Flipping through the pages of a sixth century illustrated Bible in a cathedral library provided me a unique glimpse into another era; contrast this with a few days later, when I traversed a landscape searching for clues from the rocks to provide a geological narrative. Although very different contexts, my interest lies in observing and understanding the past in order to obtain a basic awareness of how human activities may impact our environment.
I come from Caribou, Maine – a town from the northern-most part known for snowy winters, an abundance of potatoes, and tracts of forests. Contrasting the agricultural setting, my family would spend some time each summer in the Bay of Fundy in Canada by visiting Grand Manan Island. The coastal dynamics fascinated me−from hearing the waves coming ashore to seeing the varying rock formations, from tasting the sea salt mist in the air to watching the fisherman in the community prepare their boats at the wharves. Within this region, the world’s largest tides occur- it was fun to watch how dramatic the tideline changed throughout the day.
Not leaving Maine, I did my undergrad at Bowdoin College - a small, liberal arts college in a coastal town. When I had entered, I wasn’t sure about what I wanted to major in. Throughout my first year, I helped out a sedimentary geologist with his research project. Thus, without even taking a course, I knew I was going to become an earth and oceanographic science major. However, this was not the only field I was interested in- I completed a major in art history, too. On many occasions when I told people of my majors, many didn’t see how they overlapped, but for me, these two fields complemented each other to reconstruct a history of people and earth by using visual and chemical methods. Throughout college, I worked on a research project to measure real-time nitrate concentrations in varying water conditions using a UV-vis spectrophotometer. As a result, we were able to develop a method that provides estimates of salinity and terrestrially derived organic matter in seawater, in addition to nitrate concentrations.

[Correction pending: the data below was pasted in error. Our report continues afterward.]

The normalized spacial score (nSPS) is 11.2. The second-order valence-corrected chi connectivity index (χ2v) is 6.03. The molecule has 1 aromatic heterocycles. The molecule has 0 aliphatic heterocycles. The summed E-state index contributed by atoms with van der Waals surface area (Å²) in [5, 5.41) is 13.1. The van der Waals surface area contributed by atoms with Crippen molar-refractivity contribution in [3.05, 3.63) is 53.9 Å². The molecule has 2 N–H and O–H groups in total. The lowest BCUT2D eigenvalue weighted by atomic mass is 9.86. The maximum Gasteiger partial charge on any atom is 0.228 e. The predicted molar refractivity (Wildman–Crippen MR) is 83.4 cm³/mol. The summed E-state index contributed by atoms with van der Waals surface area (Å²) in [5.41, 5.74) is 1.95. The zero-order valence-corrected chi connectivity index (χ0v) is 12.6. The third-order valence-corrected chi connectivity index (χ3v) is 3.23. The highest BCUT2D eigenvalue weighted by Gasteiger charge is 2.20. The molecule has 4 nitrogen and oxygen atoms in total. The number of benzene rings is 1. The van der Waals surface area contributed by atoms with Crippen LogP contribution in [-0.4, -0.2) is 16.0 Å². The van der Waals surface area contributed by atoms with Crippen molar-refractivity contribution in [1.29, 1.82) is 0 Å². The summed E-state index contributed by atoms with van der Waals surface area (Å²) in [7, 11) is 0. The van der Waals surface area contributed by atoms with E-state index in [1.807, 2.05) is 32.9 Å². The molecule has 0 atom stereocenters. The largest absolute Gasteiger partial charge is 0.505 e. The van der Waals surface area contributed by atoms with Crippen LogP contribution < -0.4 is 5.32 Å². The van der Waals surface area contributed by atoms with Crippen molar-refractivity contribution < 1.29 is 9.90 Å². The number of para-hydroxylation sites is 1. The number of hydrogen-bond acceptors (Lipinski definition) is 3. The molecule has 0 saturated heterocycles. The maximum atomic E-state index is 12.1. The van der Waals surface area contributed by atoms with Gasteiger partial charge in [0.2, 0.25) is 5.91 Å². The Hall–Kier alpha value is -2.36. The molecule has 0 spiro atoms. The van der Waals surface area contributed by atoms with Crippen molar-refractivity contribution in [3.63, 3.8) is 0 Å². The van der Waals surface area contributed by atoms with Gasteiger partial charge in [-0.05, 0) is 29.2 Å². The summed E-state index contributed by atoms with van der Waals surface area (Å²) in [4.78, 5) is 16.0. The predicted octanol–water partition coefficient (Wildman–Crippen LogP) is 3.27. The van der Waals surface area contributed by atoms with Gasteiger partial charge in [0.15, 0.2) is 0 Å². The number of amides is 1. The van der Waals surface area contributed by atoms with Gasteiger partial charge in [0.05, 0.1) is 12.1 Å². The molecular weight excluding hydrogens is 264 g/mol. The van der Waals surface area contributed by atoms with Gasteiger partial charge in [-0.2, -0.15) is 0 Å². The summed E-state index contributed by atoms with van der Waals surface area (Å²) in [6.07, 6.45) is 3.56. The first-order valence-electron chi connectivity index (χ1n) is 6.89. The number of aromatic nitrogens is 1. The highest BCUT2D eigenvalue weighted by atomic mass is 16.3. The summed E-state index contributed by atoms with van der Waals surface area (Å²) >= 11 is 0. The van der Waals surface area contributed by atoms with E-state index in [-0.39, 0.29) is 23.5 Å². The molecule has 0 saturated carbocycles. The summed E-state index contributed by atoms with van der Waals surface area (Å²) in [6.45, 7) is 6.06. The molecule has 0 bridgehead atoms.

Coming to Rutgers, I joined Silke Severmann’s lab where we use concentrations and isotope ratios of trace metals to reconstruct ocean conditions in the past and understand current biogeochemical processes. I am interested in exploring the triggers and the subsequent responses of past events, signs of which are preserved within the ocean sediments. Knowledge of the past environmental conditions can provide perspective of how Earth responds to major perturbations. Outside of lab, I have enjoyed being a teaching assistant, especially helping students to expand their understanding and to guide them to answer their own questions.